Ike Adams

Ike Adams Points East

Before I get to the subject of taters, that many readers seem to have on their minds, I need to correct a glaring error, caused by Mr. Parkinson's memory lapse, in last week's paper.

Well over a dozen of you want to know what happened to our diabetes "Tour De Cure" fundraising campaign when it came to making your donations online. The truth of the matter is that Mr. Parkinson plumb forgot to mention how easy and convenient it is to donate online as opposed to mailing us a check. I can often recall exact details of stuff that happened 60 years ago and be totally clueless about important stuff that happened just last year.

In any event, please go to www.diabetes.org/kentuckytour. Then click "Donate", then click "Donate to a Participant and type in Ike Adams. Then follow your nose. Once you make the donation it will be credited to my readers and then copied to Team TKO.

Of course, you are also most welcome to send us a check, made payable to American Diabetes Association, and mailed to Ike Adams, 249 Charlie Brown Road, Paint Lick, KY 40461. We are counting on your continued support of our efforts to contain this horrible disease that has had devastating effects on immediate members of our family and countless others.

In the meantime, I have also had more reader feedback, on the recent column about "Arsh taters", than anything I've written about in several years. It seems that I am far from being alone, when it comes to having been an adolescent, before figuring out that "Arsh" was a mispronunciation of Irish. We grew up simply knowing the difference between Arsh taters and sweet taters and were several years into grade school before we encountered "Irish potatoes".

Inquiring minds, mostly younger than 50, want to know how we went about storing the half ton, or more depending on family size, of potatoes required to feed us October until another crop commenced coming in by late June the next year.

From early summer, until the middle of autumn, we simply dug buckets full of taters out of the garden as they were needed. For many years, for example, either one of my brothers or I were required to dig a 2 1/2 gallon coal bucket full of taters out of the garden, at least once a week, to get us through several meals. By late summer we'd also be scratching around to see if we had any sweet taters large enough to eat.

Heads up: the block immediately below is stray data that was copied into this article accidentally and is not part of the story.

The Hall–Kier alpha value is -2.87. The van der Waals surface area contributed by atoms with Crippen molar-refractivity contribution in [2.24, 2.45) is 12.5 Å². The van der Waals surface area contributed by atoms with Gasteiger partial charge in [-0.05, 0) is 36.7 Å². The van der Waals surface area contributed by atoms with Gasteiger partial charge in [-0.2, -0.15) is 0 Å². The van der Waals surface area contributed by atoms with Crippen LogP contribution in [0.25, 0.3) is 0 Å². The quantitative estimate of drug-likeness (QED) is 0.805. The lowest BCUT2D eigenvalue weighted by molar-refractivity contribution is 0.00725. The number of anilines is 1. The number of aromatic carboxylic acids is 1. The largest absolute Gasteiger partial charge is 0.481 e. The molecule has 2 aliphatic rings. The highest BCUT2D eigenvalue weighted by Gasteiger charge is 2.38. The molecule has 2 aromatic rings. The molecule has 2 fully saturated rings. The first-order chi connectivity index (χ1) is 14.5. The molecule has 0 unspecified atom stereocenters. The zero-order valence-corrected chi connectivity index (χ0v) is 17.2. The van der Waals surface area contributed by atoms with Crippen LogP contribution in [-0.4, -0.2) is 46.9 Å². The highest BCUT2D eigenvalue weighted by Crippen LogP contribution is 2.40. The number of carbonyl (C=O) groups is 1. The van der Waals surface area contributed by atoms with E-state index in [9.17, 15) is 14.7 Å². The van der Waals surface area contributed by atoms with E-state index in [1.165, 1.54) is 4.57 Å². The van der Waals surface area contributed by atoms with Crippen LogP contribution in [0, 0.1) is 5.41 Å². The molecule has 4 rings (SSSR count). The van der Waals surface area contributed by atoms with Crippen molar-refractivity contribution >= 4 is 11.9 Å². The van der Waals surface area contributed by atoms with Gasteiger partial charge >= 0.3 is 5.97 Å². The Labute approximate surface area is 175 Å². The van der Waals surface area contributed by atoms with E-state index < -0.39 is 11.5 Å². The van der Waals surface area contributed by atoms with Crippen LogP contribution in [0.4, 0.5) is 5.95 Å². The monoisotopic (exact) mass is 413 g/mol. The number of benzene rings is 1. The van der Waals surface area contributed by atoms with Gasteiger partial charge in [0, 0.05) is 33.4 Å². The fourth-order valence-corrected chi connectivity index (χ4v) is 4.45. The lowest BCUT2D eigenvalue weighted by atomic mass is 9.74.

But sweet taters will have to wait for a future column. We're running out of space here.

Around the first of November, we dug a circular pit, near the tater patch, about six feet in diameter and just over four feet deep. The bottom and sides were then lined with a 12 or so-inch-thick layer of dried corn stalks and hay straw.

Called "the tater hole," it was situated on well-drained soil that wouldn't hold water. Twenty or so bushels of newly harvest potatoes were placed inside it, covered with worn out blankets and feed sacks, then covered with another thick layer of corn stalks and fodder. This was covered with well over a foot of soil and capped with a layer of tarpaper or cheap roofing. The tater hole stayed sealed and undisturbed, that way, for the next five months.

In the meantime, another 20 bushels were stored inside our house in a spare room or closets, even under beds or any other place we could keep them from freezing. By the middle of March they were wrinkled, rubbery, and often covered with sprouts, but we still had to eat them until we took the next bunch out of the tater hole.

Taking taters out of the hole, after nearly five months of "seasoning" was better than ham at Thanksgiving! They were crisp, crunchy and juicy; so far better than tasting the ones we'd been used to that it was like eating an entirely different vegetable. They tasted better, raw, than the shriveled-up excuses for taters we'd been frying two or three times, every day, all winter. New "holed" taters were so moist and juicy that I still believe it was a miracle that none of us got our eyes put out when hot lard made them splatter on anybody not playing close attention.

To this day, the only vegetable that ever tasted that good, at least to me, was that first mess of tiny new taters, smaller than golf balls, that we groveled out of the garden to cook with that first mess of tender-hull snap peas. By then, the holed taters had also started looking and tasting like rubber.

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